The death of a crane driver has led to the conviction of corporate manslaughter for a mobile crane hire company, making it the first in the UK to suffer such ignominy. Despite the verdict being handed down before the introduction of new, tougher Sentencing Guidelines this month, the level of the fine sends out a strong message to all UK organisations that may need to invest further in risk and compliance services.
The company in question, Baldwins Crane Hire Ltd, was hit with a £700,000 fine at Preston Crown Court on 22nd December 2015, also being ordered to pay £200,000 in costs. The conviction was in relation to the August 2011 death of Lindsay Easton, who was employed as a crane operator by the company. It was while Mr Easton was driving a 16-wheel, 130-tonne crane down a steep road away from a Lancashire wind farm that it crashed into an earth bank and fell from the road, killing Easton.
Lancashire Police and the Health and Safety Executive conducted an investigation into the incident, finding that several of the vehicle’s brakes provided very little braking force due to being inoperable, worn and contaminated, as well as that there were significant issues with brakes inspected across the company’s fleet requiring immediate repair. Mr Easton had replaced another operator, which meant that he was not using his usual vehicle, while significant failings were also found within the structure of the company.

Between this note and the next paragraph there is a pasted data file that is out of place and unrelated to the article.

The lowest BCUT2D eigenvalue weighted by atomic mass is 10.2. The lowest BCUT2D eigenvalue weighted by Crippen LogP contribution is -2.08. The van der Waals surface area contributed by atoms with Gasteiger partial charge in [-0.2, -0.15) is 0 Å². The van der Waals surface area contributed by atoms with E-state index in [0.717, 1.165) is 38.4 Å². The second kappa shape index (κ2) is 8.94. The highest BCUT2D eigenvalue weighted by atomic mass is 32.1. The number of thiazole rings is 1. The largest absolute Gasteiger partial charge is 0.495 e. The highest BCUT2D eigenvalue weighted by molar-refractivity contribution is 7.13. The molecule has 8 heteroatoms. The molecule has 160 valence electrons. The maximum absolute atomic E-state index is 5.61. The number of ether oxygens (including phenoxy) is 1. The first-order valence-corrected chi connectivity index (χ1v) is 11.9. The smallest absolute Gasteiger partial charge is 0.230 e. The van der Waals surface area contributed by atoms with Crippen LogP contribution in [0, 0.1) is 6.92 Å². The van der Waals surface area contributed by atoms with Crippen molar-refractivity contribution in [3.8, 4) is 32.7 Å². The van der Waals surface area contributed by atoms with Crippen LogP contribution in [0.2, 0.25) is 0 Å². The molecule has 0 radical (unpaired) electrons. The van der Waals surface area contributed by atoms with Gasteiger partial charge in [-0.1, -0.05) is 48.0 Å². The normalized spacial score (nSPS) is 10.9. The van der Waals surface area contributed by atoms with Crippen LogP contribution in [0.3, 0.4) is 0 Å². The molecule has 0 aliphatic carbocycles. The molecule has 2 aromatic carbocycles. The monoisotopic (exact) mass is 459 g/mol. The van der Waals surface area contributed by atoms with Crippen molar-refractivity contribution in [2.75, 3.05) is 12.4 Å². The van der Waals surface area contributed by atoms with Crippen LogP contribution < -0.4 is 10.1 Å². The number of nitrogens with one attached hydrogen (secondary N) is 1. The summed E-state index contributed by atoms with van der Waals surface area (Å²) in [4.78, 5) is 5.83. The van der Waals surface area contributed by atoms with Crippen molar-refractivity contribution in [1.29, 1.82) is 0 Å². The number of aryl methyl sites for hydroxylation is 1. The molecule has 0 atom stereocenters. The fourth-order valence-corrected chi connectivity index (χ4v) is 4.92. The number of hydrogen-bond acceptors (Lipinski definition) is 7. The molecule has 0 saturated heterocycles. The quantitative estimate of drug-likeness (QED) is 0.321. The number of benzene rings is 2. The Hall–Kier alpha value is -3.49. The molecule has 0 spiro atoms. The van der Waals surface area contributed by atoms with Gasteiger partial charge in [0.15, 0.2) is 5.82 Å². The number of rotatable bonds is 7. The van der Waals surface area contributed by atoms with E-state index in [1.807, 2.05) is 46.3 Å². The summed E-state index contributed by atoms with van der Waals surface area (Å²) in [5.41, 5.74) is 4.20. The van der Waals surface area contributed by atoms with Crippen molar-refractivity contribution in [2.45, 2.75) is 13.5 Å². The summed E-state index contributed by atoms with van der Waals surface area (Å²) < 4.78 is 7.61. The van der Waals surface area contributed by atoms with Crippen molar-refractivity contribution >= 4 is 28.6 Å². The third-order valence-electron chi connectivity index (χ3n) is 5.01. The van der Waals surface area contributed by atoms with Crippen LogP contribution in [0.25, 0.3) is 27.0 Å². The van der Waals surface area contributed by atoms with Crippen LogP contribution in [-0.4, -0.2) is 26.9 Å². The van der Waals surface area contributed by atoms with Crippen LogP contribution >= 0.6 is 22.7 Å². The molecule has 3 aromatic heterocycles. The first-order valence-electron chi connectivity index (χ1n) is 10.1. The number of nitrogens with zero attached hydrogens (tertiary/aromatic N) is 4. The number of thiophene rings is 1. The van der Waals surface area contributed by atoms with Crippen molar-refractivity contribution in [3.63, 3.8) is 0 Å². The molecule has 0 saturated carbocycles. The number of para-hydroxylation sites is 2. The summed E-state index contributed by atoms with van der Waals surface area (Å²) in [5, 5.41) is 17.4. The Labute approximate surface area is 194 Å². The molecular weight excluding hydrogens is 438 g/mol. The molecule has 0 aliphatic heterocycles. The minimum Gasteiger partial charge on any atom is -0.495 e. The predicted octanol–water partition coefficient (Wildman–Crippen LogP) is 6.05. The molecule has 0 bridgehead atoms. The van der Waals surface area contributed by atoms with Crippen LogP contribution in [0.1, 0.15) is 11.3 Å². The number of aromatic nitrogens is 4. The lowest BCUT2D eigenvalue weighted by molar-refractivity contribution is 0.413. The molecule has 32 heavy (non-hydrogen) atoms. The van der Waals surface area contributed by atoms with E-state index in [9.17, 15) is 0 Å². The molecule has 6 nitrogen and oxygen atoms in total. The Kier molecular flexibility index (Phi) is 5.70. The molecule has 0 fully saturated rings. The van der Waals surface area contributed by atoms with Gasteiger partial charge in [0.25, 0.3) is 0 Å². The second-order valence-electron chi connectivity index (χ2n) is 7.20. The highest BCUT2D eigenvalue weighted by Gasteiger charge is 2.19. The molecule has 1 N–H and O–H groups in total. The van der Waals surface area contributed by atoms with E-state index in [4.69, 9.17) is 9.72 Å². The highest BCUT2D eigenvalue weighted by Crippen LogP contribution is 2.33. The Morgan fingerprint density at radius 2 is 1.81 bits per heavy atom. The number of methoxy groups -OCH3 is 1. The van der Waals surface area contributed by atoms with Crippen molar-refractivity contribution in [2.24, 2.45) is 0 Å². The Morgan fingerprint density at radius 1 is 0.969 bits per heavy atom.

While the outgoing regime’s Sentencing Guidelines call for punitive fines for such offences, sufficient to have an impact on the defendant, the £700,000 fine imposed on Baldwins Crane Hire Ltd may initially seem low to some, not least given its status as a medium-sized organisation with a turnover of just under £20 million. However, it is still the highest fine to have ever been imposed on a company for a corporate manslaughter conviction, continuing the upward trend for such offences as the revised Sentencing Guidelines take effect this month.
Those new guidelines place the starting point for a corporate manslaughter fine on a company of comparable size to Baldwins Crane Hire Ltd at £3 million, rising to as much as £7.5 million if adjusted for aggravating features. The case therefore even more strongly highlights how important it is, going forward, for companies to regularly inspect and maintain all equipment, machinery and vehicles used during the course of employment, to demonstrate regard for the safety of their employees and non-employees alike.
Finally, the case is also a warning to firms of the continued appetite of the Crown Prosecution Service to pursue corporate manslaughter cases attracting increasingly hefty fines. It is a warning that should be heeded by all manner of organisations contemplating the risk and compliance services of London Registrars.